The Wolf brothers made it to the major leagues in 1999. One of them is more recognizable than the other.The Baltimore Orioles left-handed pitcher Randy Wolf, who signed with the team three weeks ago was there first. He debuted with the Philadelphia Phillies in June 1999.On Sept. 2, 1999 Jim Wolf made his major league debut at third base. He was umpiring there.The Phillies were in San Francisco and Wolf watched from the dugout as his older brother worked third.For the first several years Jim Wolf was in the majors, he worked some games involving his brothers team, perhaps five or ten, Randy Wolf says.These days, the brothers are kept apart in a move Wolf says isnt necessary. Jim Wolf would never favor his brothers team.Jim Wolf worked last years American League Championship Series and FOX viewers got to hear him when he was miked. A bat boy ran out to make a delivery of balls and the umpire asked him his name.Call me Wolfie, the umpire brightly said.The Orioles call his younger brother that, too. He has an unusual perspective on an umpires life.In his 14th season, Randy Wolf has had a long major league career. He made it to the big leagues at 22, and recently turned 36. His brother is 43, and could work another 15 years if he wanted.Its a different life-style for both of us. The one thing Ive gained is perspective on the umpires life. If I play for a team, we have a homestand. Were home for six days, sometimes more, but when youre an umpire, youre city-to-city-to-city-to-city, Wolf said.Its a tough lifestyle. The road to get to the big leagues for an umpire is a long one. Youre in vans for 12 hours a day. The travel is horrible.
Theyre their own traveling secretary. They dont have someone doing it for them.In recent years, Major League Baseball has made travel easier. For Wolf, he lives in a Phoenix suburb, works spring training in Arizona and travels less frequently to the East than some of his colleagues.Its common for some umpiring crews to work consecutive series in Baltimore and Washington to lessen the travel. They get four weeks off per season. Salaries can reach 400,000 for the most senior umps.
Its a tough life, but I know my brother loves it, Randy Wolf says.Because of the schedule, the Wolfs can go for months without seeing each other. Occasionally, theyve met in Phoenix when Randys team was playing the Diamondbacks and Jim had a week off.It is weird to rarely see your brother, he said. The brothers dont keep close watch on each other.Theres tons of times Im sitting in the food room or the clubhouse, and theres a game on. Ill see the umpire make a strike or ball call, and I know its my brother, Wolf said.My brother and I are close, but we rarely talk about baseball. Were around it so much. When we get together, its definitely not about that.Jim Wolf is rated as one of baseballs better umpires. He was behind the plate for Dallas Bradens perfect game in May 2010 and a few weeks later on Jim Joyces crew for Armando Galarragas near-perfect game.Randy Wolf has never been thrown out of a game.I still get mad at umpires. Ill still argue. Im sure if my brother did my game and I felt he missed a call, Id probably get upset. I understand that theyre trying to do the best they can. Just like when I hang a curve ball and they hit a homer, I make a bad pitch, same thing with umpires. Theyre human, he said. They do make bad calls sometime. Theres a respect you have to have, Wolf says.As long as you dont cross that line, its understood you can be mad.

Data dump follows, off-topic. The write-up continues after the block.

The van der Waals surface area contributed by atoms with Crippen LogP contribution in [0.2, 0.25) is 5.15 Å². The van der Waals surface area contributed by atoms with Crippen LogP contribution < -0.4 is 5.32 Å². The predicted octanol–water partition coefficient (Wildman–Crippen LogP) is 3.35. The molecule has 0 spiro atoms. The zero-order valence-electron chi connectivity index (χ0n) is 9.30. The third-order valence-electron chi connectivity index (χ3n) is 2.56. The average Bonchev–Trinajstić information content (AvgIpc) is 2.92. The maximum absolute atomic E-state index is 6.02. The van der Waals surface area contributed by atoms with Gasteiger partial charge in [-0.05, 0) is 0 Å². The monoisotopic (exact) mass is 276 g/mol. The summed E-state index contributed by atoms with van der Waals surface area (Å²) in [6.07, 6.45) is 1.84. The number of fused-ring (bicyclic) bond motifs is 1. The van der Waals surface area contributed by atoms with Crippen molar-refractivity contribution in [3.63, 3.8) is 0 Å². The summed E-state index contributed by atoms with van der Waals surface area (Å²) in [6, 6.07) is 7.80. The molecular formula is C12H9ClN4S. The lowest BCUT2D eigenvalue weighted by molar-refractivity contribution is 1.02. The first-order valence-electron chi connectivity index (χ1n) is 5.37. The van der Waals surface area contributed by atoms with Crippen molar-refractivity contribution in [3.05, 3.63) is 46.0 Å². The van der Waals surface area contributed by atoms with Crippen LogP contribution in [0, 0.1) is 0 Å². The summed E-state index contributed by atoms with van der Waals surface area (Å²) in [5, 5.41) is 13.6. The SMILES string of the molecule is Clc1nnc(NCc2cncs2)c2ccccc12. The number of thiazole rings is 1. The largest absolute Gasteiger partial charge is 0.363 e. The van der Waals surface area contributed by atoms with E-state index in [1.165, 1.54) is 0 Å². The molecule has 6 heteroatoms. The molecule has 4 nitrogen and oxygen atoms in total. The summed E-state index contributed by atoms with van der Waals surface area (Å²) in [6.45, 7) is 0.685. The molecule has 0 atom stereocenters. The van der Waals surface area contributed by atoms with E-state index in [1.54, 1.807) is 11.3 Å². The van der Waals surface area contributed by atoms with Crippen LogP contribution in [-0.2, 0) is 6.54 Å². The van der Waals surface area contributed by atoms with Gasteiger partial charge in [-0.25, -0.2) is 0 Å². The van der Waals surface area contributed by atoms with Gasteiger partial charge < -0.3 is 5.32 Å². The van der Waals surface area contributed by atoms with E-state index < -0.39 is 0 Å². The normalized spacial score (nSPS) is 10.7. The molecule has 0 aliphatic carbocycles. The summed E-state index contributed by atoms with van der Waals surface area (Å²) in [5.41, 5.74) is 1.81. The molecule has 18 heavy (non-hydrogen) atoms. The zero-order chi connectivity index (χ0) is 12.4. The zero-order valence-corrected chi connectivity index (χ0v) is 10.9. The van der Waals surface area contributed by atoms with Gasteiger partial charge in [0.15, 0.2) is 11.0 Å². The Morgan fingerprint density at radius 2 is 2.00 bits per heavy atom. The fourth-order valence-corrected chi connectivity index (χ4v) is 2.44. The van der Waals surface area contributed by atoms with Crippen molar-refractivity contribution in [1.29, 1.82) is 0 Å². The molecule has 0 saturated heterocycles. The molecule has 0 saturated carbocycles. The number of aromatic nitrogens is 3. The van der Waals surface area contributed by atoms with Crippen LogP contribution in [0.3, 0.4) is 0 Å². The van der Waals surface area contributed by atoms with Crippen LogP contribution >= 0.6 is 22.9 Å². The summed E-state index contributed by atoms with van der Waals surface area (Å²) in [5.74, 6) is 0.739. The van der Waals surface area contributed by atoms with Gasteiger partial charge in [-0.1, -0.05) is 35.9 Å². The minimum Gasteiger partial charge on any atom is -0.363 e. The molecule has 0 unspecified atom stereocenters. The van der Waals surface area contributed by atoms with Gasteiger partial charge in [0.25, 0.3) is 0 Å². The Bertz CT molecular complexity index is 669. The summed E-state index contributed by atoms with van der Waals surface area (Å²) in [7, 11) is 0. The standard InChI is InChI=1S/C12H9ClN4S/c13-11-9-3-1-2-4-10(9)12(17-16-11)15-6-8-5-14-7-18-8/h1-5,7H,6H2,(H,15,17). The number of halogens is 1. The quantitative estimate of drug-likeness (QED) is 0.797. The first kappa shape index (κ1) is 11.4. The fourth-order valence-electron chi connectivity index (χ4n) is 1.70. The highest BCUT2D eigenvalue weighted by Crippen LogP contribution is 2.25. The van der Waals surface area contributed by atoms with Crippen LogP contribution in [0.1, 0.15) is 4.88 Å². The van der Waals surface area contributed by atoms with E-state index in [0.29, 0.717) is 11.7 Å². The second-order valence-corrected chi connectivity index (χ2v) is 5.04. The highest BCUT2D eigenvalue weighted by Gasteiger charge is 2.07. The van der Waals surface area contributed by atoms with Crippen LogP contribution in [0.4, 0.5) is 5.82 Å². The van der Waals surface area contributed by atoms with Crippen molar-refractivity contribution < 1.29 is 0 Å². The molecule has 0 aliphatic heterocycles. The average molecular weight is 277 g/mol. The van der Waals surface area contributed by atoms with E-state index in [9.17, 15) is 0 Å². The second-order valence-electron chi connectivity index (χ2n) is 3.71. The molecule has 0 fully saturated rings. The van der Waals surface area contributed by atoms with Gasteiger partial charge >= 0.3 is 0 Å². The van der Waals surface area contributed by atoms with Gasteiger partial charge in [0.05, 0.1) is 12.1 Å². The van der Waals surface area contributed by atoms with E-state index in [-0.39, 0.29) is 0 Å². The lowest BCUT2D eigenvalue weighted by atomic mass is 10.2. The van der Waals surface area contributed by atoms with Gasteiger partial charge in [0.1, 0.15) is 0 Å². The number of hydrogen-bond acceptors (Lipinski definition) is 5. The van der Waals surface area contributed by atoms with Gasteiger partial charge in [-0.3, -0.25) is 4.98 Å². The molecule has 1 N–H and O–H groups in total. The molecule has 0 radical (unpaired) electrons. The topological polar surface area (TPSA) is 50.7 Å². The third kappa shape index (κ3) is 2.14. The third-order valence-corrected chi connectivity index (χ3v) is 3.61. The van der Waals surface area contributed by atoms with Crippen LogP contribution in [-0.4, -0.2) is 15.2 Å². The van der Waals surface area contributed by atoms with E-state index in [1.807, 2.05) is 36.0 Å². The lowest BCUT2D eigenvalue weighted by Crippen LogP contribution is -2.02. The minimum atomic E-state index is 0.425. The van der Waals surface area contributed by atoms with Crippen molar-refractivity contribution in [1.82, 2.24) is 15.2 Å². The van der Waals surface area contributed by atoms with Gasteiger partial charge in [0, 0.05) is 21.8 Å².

With his personality, hes willing to listen. If you acknowledge you make mistakes, players will forgive you a lot quicker if youre easy to talk to, and they know you care about what you do.The 43-year Wolf has yet to work a World Series. His younger brother hasnt played in one. This year, Jim Wolf switched his number to 28 to match his brothers. Is this the year both of them make it to a World Series? Or can only one?I know he really cares about doing a good job. Hes not punching in, punching out, Wolf said.Players recognize that not only hes enjoying his job, but he wants to do a good job. You feel that.